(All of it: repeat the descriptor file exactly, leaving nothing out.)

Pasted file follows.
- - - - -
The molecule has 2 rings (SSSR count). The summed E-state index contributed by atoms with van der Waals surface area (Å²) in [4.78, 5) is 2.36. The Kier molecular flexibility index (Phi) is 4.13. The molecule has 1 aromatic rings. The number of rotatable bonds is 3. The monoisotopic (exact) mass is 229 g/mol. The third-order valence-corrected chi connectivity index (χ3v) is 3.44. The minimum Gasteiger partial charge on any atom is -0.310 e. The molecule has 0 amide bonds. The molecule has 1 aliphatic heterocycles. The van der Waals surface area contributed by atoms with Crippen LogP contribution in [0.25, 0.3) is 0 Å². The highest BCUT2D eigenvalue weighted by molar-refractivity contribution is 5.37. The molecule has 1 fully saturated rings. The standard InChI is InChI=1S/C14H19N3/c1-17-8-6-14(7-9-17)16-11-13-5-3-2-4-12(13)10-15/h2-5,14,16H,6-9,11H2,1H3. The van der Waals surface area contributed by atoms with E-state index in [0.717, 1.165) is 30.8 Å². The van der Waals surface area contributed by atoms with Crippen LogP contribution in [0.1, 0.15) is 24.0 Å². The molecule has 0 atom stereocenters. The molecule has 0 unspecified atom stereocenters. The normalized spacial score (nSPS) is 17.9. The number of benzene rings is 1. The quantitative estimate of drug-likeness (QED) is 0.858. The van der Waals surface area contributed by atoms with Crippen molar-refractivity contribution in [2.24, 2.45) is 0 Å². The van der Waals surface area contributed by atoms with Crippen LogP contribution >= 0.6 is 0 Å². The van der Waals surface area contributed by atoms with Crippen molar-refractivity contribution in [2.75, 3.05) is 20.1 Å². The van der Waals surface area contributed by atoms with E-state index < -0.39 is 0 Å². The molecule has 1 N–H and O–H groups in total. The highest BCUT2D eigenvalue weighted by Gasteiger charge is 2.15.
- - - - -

The molecule has 2 rings (SSSR count). The summed E-state index contributed by atoms with van der Waals surface area (Å²) in [4.78, 5) is 2.36. The Kier molecular flexibility index (Phi) is 4.13. The molecule has 1 aromatic rings. The number of rotatable bonds is 3. The monoisotopic (exact) mass is 229 g/mol. The third-order valence-corrected chi connectivity index (χ3v) is 3.44. The minimum Gasteiger partial charge on any atom is -0.310 e. The molecule has 0 amide bonds. The molecule has 1 aliphatic heterocycles. The van der Waals surface area contributed by atoms with Crippen LogP contribution in [0.25, 0.3) is 0 Å². The highest BCUT2D eigenvalue weighted by molar-refractivity contribution is 5.37. The molecule has 1 fully saturated rings. The standard InChI is InChI=1S/C14H19N3/c1-17-8-6-14(7-9-17)16-11-13-5-3-2-4-12(13)10-15/h2-5,14,16H,6-9,11H2,1H3. The van der Waals surface area contributed by atoms with E-state index in [0.717, 1.165) is 30.8 Å². The van der Waals surface area contributed by atoms with Crippen LogP contribution in [0.1, 0.15) is 24.0 Å². The molecule has 0 atom stereocenters. The molecule has 0 unspecified atom stereocenters. The normalized spacial score (nSPS) is 17.9. The number of benzene rings is 1. The quantitative estimate of drug-likeness (QED) is 0.858. The van der Waals surface area contributed by atoms with Crippen molar-refractivity contribution in [2.24, 2.45) is 0 Å². The van der Waals surface area contributed by atoms with Crippen LogP contribution >= 0.6 is 0 Å². The van der Waals surface area contributed by atoms with Crippen molar-refractivity contribution in [2.75, 3.05) is 20.1 Å². The van der Waals surface area contributed by atoms with E-state index < -0.39 is 0 Å². The molecule has 1 N–H and O–H groups in total. The highest BCUT2D eigenvalue weighted by Gasteiger charge is 2.15.